From my book Financial Speculation
One aspect of financial losses that is often overlooked is what we may term prospecting risk. Drilling for oil, mining for metals or for that matter producing theatre shows and films all have the same risk profile, and also have some lessons for financial investment.
Typically,prospecting risk has two main characteristics: first, the risk should be spread over a number of ventures, for example a number of theatre shows. This is just normal common sense and simple portfolio diversification, and helps guard against the fact that a high proportion of them are likely to be failures. Indeed in the film industry in any ten
projects it is likely that there will be five or six total failures, three or four that barely cover costs and hopefully one or two big successes (though not necessarily blockbusters) that cover all the costs of all the films plus a healthy profit margin. Second, the timing of where the successful 10% or 20% comes in the run of projects can be vital. This may seem irrelevant, after all if say you have divided your capital up into ten equal portions and allocated it accordingly to say ten drilling projects; it shouldn’t matter whether the pay dirt strike is first or last. True but there is a very large caveat. It is vital that you stick to only using the allocated capital for each project, if you overrun your resources you may run out at, say, drilling attempt number eight, and there is a chance that the big winner would have been number nine or ten. With these types of risks containing your costs is vital, and cost overruns are the nightmare of any mining prospector, movie producer or theatre impresario. The parallel in trading is our trading losses. If we fail to exercise sufficient discipline whilst experiencing losses there will be no chance to stay in the game to catch the big winner.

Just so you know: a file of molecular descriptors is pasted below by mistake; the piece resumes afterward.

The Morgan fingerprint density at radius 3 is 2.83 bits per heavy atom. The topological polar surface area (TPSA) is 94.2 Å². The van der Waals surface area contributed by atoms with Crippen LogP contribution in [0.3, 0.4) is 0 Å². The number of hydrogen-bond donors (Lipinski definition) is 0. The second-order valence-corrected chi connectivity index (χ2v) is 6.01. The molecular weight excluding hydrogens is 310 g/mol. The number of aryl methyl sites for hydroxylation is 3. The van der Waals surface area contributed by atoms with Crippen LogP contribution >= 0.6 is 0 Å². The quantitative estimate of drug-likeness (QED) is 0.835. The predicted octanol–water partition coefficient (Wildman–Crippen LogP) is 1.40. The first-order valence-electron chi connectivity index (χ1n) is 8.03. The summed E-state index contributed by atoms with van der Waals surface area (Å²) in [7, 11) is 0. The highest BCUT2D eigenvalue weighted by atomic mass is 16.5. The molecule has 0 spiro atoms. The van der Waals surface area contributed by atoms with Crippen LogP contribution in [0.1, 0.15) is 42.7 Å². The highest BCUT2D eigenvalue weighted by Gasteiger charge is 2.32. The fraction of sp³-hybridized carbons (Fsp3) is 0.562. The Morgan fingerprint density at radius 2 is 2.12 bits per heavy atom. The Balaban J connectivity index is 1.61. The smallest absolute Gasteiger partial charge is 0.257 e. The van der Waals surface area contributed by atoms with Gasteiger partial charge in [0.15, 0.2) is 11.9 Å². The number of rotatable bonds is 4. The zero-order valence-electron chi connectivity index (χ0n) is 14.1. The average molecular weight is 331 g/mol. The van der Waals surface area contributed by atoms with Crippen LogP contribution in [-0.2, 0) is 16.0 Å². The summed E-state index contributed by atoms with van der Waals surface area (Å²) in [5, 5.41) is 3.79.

Unfortunately the world is full of romanticised stories of how down on their luck business heroes conquered all by betting their last cent on the one project. (The early oil prospecting experiences of J. Paul Getty make an interesting read in this respect.) But we only hear of the great successes while the silent majority of failures disappear into the land of losers anonymous. This survivorship bias plagues the investment world.
So the lesson of losses is learn to accept them as a normal part of the investment business, but be ruthless in containing them because if you don’t the market will be ruthless with you